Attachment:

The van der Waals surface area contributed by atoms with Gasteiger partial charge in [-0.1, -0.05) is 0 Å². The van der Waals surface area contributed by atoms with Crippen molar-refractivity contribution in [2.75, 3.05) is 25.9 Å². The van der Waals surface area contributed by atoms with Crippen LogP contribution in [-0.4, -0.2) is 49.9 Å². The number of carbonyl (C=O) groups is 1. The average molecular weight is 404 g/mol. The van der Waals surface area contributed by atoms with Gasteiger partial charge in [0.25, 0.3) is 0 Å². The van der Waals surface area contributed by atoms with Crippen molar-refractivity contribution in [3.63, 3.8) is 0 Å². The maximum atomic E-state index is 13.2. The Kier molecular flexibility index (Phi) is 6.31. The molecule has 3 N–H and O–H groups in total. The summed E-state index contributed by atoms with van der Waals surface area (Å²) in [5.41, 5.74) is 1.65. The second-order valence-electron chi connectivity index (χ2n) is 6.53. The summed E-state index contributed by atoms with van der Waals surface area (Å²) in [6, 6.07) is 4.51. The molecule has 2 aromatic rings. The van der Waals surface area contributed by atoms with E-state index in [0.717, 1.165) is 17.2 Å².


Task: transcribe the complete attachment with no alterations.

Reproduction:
The van der Waals surface area contributed by atoms with Gasteiger partial charge in [-0.1, -0.05) is 0 Å². The van der Waals surface area contributed by atoms with Crippen molar-refractivity contribution in [2.75, 3.05) is 25.9 Å². The van der Waals surface area contributed by atoms with Crippen LogP contribution in [-0.4, -0.2) is 49.9 Å². The number of carbonyl (C=O) groups is 1. The average molecular weight is 404 g/mol. The van der Waals surface area contributed by atoms with Gasteiger partial charge in [0.25, 0.3) is 0 Å². The van der Waals surface area contributed by atoms with Crippen molar-refractivity contribution in [3.63, 3.8) is 0 Å². The maximum atomic E-state index is 13.2. The Kier molecular flexibility index (Phi) is 6.31. The molecule has 3 N–H and O–H groups in total. The summed E-state index contributed by atoms with van der Waals surface area (Å²) in [5.41, 5.74) is 1.65. The second-order valence-electron chi connectivity index (χ2n) is 6.53. The summed E-state index contributed by atoms with van der Waals surface area (Å²) in [6, 6.07) is 4.51. The molecule has 2 aromatic rings. The van der Waals surface area contributed by atoms with E-state index in [0.717, 1.165) is 17.2 Å².